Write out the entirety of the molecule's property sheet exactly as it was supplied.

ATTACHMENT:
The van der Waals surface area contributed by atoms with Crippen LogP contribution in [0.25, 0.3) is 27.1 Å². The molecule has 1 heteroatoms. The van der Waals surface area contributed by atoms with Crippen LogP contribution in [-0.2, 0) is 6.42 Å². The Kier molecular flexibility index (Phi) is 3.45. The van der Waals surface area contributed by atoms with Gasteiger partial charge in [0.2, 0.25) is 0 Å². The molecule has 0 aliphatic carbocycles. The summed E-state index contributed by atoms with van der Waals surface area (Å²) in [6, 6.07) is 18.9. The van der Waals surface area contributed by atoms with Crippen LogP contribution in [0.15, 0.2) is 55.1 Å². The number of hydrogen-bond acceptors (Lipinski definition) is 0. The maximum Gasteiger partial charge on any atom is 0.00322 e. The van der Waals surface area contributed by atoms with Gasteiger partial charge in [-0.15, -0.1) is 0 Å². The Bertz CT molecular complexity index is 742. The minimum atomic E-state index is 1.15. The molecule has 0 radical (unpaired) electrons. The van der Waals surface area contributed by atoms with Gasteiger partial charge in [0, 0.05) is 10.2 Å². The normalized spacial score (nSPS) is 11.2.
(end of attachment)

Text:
The van der Waals surface area contributed by atoms with Crippen LogP contribution in [0.25, 0.3) is 27.1 Å². The molecule has 1 heteroatoms. The van der Waals surface area contributed by atoms with Crippen LogP contribution in [-0.2, 0) is 6.42 Å². The Kier molecular flexibility index (Phi) is 3.45. The van der Waals surface area contributed by atoms with Gasteiger partial charge in [0.2, 0.25) is 0 Å². The molecule has 0 aliphatic carbocycles. The summed E-state index contributed by atoms with van der Waals surface area (Å²) in [6, 6.07) is 18.9. The van der Waals surface area contributed by atoms with Crippen LogP contribution in [0.15, 0.2) is 55.1 Å². The number of hydrogen-bond acceptors (Lipinski definition) is 0. The maximum Gasteiger partial charge on any atom is 0.00322 e. The van der Waals surface area contributed by atoms with Gasteiger partial charge in [-0.15, -0.1) is 0 Å². The Bertz CT molecular complexity index is 742. The minimum atomic E-state index is 1.15. The molecule has 0 radical (unpaired) electrons. The van der Waals surface area contributed by atoms with Gasteiger partial charge in [0, 0.05) is 10.2 Å². The normalized spacial score (nSPS) is 11.2.